Finally reading Grendel, which tells the monster’s side of the story immortalized by the anonymously written epic poem Beowulf through the form of a fictional autobiography, and Gardner has been totally redeemed. Composed in the ballpark of a millennia ago, Beowulf is where English literature begins as the oldest work scribed in my native tongue even though it was a much more primitive version of the language.[i] In the original Anglo-Saxon (a.k.a. Old English) poem, Grendel, a descendant of the biblical Kane from Genesis, is a cannibalistic maniac who loves to destroy him some mead halls that may be a monster or not and doesn’t seem to have the ability to think about or control his actions. He is chaos. Chaos that is ultimately quelled when the title hero rips off the arm of the “Destroyer of Mead Halls.”
Gardner takes this basic outline and revamps it for a contemporary, godless, existentially screwed, postmodern world dealing with the same questions that plague us all deep down. The main argument here is against contemporary thought that is so cynical in nature basically concluding that it is impossible to find any meaning in all of this when we think as Grendel does. But in this world where alienation and inner violence are so ingrained without any interpersonal connections to help us deal with these horrid feelings, what chance do any of us having at attaining true happiness, especially considering we can’t know anything with any certainty having everything constantly in question due to the banality of post-structuralist theory.
For Gardner, this doesn’t just ruin literature it ruins lives. This becomes clear when Grendel meets the Dragon, a personification of such dangerous thought. Here, Grendel is told how to make his own meaning when the Dragon says “You want the word. That's what you've come for. My advice is, don't ask! Do as I do! Seek out gold--but not my gold--and guard it!” (62). Upon hearing these words, Grendel then sets about his philosophical quest of how to live in a world that lacks reason and has no inherent meaning. Regularly taunting King Hrothgar’s subject Unferth for his heroic romantic notions, he wanders why, answering why not when he says, “How, if I know all this, you may ask, could I hound him—shatter him again and again, drive him deeper and deeper into woe? I have no answer, except perhaps this: why should I not?” (122). In this he resorts to selfishness which can only end in his eventual demise.
The book is very self-aware, as is the case with most postmodern fiction, with its deployment of that old popular tactic of the 1950s on and especially it seems in the 1970s, metafiction. Some find this tactic extremely irritating and is one of the reasons very few readers, and there are very few of us left these days, hate postmodern fiction. I, however, eat that shit up and for some reason love references to the writing process and art as craft. This method works especially well in Gardner’s novel since it shows how stories shape the lives of everyone, including the sardonic, skeptic Grendel who is “shaped” not only by the stories he hears of himself through the “lies” of the Shaper, even going so far as to believe them at times, but also, because the book is intertextual, by the story that limits him outside of the novel existing outside of his own experience. In essence, he is confined to the rules programmed so long ago in the epic poem, which amounts to predetermined fate that is utterly inescapable. Making him even more tragic is the fact that he sort of knows this which he hints at with statements like “only in a world where everything is patiently being lost can a priest stir men's hearts as a poet would by maintaining that nothing is in vain,” (159). So then, Grendel is in a double bind since his existence does follow a set order but even still it is one that he or any of us for that matter can find any meaning in, resembling an arbitrary cosmic joke that is always on us in the end and is in no way funny.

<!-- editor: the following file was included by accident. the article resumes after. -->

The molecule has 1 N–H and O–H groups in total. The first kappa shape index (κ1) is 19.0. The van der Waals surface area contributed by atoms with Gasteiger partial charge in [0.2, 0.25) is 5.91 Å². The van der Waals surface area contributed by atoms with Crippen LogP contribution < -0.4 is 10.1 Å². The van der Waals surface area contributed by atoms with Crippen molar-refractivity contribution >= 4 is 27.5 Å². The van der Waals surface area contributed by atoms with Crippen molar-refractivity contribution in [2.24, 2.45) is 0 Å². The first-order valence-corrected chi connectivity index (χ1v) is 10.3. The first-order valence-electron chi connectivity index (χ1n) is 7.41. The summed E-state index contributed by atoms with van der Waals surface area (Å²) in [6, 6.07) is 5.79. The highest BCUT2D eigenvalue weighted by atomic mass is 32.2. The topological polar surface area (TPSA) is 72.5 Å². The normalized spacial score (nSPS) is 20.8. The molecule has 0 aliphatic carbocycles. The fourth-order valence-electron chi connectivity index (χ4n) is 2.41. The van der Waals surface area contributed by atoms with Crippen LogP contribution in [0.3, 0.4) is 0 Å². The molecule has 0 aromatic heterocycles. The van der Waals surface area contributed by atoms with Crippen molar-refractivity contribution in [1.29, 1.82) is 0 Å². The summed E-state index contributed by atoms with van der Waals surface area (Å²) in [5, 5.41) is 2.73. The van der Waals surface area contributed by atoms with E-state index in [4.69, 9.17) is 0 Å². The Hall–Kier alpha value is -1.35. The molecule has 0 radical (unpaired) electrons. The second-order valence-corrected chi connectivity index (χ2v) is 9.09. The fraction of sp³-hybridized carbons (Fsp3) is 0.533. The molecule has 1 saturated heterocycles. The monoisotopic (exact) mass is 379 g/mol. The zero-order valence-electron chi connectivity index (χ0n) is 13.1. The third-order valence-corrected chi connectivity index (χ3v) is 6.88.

Grendel is so brilliant in so many ways that a dissertation can hardly even do it justice. It receives this reviewers highest praise and recommendations. It is required reading for anyone who takes literature seriously. The book is at times surprisingly hilarious. For example, when Grendel briefly kidnaps Hrothgar’s queen, Wealtheow, who he has sort of had a little crush on, flips her up and pulls “her naked legs apart as if to split her,” when he suddenly gets the idea to hold her over a fire to cook her “ugly holy,” (109) all while laughing like a maniac only to lose interest after getting self-conscious and realizing that to kill her would be just as pointless as to not kill her. He then leaves quasi-proud of himself for throwing everyone for a loop. Another example is when Grendel goes into the mead hall to eat people and ties a tablecloth around his neck to act as an ironic bib, which of course amuses him. Despite behavior like this accompanied by a pompous attitude, which is typical Gardner, the reader truly feels anguish for my all-time favorite monster as he warns those he is alienated from and has terrorized for years gathered around him, “Poor Grendel's had an accident. So may you all,” (174). This brilliant ending gets us because once it is over and we have put the book down, we realize its true and he is talking to us.
[i] Beowulf is a work that has been very near and dear to me. I have read it more than any other book for class and pleasure, I think I'm somewhere around my eighth reading, I have preferences with various translations (for example I like the Chickering version much more than the more popular Heaney-wulf text), and I am one of very few who is able to read the work in its original Anglo-Saxon, which I consider beautiful, having done extensive study in the language. Part of what I did in my course work for my Advanced Old English class was translate poems which more often than not ended up being from this epic tale.